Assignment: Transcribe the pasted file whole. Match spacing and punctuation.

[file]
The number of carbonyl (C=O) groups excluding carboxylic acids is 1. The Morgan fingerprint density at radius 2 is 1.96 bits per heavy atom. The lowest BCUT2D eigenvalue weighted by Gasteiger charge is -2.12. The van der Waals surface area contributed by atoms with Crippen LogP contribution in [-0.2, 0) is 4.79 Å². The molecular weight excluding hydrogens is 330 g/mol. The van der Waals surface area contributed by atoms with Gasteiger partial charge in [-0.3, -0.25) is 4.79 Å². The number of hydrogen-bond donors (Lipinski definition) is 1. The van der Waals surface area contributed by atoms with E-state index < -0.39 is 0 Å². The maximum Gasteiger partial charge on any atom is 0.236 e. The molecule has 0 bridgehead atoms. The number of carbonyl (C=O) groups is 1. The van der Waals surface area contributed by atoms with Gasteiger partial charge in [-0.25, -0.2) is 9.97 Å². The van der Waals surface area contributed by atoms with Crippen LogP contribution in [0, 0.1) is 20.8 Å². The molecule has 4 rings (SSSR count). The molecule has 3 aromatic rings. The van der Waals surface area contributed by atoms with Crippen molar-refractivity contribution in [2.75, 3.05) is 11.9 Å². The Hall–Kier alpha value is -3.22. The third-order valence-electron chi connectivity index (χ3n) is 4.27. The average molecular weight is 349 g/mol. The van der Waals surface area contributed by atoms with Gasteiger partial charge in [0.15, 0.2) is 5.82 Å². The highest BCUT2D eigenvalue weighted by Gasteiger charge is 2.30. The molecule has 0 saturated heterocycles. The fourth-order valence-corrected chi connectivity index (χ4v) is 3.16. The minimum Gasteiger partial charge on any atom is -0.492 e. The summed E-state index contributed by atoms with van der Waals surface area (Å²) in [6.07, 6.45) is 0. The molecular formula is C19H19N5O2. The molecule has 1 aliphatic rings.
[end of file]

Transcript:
The number of carbonyl (C=O) groups excluding carboxylic acids is 1. The Morgan fingerprint density at radius 2 is 1.96 bits per heavy atom. The lowest BCUT2D eigenvalue weighted by Gasteiger charge is -2.12. The van der Waals surface area contributed by atoms with Crippen LogP contribution in [-0.2, 0) is 4.79 Å². The molecular weight excluding hydrogens is 330 g/mol. The van der Waals surface area contributed by atoms with Gasteiger partial charge in [-0.3, -0.25) is 4.79 Å². The number of hydrogen-bond donors (Lipinski definition) is 1. The van der Waals surface area contributed by atoms with E-state index < -0.39 is 0 Å². The maximum Gasteiger partial charge on any atom is 0.236 e. The molecule has 0 bridgehead atoms. The number of carbonyl (C=O) groups is 1. The van der Waals surface area contributed by atoms with Gasteiger partial charge in [-0.25, -0.2) is 9.97 Å². The van der Waals surface area contributed by atoms with Crippen LogP contribution in [0, 0.1) is 20.8 Å². The molecule has 4 rings (SSSR count). The molecule has 3 aromatic rings. The van der Waals surface area contributed by atoms with Crippen molar-refractivity contribution in [2.75, 3.05) is 11.9 Å². The Hall–Kier alpha value is -3.22. The third-order valence-electron chi connectivity index (χ3n) is 4.27. The average molecular weight is 349 g/mol. The van der Waals surface area contributed by atoms with Gasteiger partial charge in [0.15, 0.2) is 5.82 Å². The highest BCUT2D eigenvalue weighted by Gasteiger charge is 2.30. The molecule has 0 saturated heterocycles. The fourth-order valence-corrected chi connectivity index (χ4v) is 3.16. The minimum Gasteiger partial charge on any atom is -0.492 e. The summed E-state index contributed by atoms with van der Waals surface area (Å²) in [6.07, 6.45) is 0. The molecular formula is C19H19N5O2. The molecule has 1 aliphatic rings.